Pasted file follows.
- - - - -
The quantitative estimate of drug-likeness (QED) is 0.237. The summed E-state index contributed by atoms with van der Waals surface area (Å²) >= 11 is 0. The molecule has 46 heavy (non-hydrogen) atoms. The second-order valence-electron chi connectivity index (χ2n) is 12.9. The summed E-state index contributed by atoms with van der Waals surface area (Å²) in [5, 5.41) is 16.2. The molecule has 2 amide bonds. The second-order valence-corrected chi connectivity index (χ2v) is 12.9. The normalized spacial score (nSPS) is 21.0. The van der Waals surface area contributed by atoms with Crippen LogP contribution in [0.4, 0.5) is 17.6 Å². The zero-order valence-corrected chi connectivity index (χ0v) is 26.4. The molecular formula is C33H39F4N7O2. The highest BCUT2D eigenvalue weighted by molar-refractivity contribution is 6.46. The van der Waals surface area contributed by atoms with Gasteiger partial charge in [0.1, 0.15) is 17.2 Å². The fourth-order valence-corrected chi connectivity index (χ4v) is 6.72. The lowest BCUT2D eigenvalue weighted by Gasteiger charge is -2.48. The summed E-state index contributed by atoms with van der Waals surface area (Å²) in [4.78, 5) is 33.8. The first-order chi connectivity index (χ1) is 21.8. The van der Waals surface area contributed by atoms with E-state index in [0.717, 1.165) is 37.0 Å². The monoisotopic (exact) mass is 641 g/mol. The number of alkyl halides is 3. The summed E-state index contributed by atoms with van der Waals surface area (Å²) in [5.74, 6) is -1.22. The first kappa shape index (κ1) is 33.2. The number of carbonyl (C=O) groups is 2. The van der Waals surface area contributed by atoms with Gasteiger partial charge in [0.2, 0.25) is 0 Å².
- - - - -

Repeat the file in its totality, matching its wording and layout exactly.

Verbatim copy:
The quantitative estimate of drug-likeness (QED) is 0.237. The summed E-state index contributed by atoms with van der Waals surface area (Å²) >= 11 is 0. The molecule has 46 heavy (non-hydrogen) atoms. The second-order valence-electron chi connectivity index (χ2n) is 12.9. The summed E-state index contributed by atoms with van der Waals surface area (Å²) in [5, 5.41) is 16.2. The molecule has 2 amide bonds. The second-order valence-corrected chi connectivity index (χ2v) is 12.9. The normalized spacial score (nSPS) is 21.0. The van der Waals surface area contributed by atoms with Crippen LogP contribution in [0.4, 0.5) is 17.6 Å². The zero-order valence-corrected chi connectivity index (χ0v) is 26.4. The molecular formula is C33H39F4N7O2. The highest BCUT2D eigenvalue weighted by molar-refractivity contribution is 6.46. The van der Waals surface area contributed by atoms with Gasteiger partial charge in [0.1, 0.15) is 17.2 Å². The fourth-order valence-corrected chi connectivity index (χ4v) is 6.72. The lowest BCUT2D eigenvalue weighted by Gasteiger charge is -2.48. The summed E-state index contributed by atoms with van der Waals surface area (Å²) in [4.78, 5) is 33.8. The first-order chi connectivity index (χ1) is 21.8. The van der Waals surface area contributed by atoms with E-state index in [0.717, 1.165) is 37.0 Å². The monoisotopic (exact) mass is 641 g/mol. The number of alkyl halides is 3. The summed E-state index contributed by atoms with van der Waals surface area (Å²) in [5.74, 6) is -1.22. The first kappa shape index (κ1) is 33.2. The number of carbonyl (C=O) groups is 2. The van der Waals surface area contributed by atoms with Gasteiger partial charge in [0.2, 0.25) is 0 Å².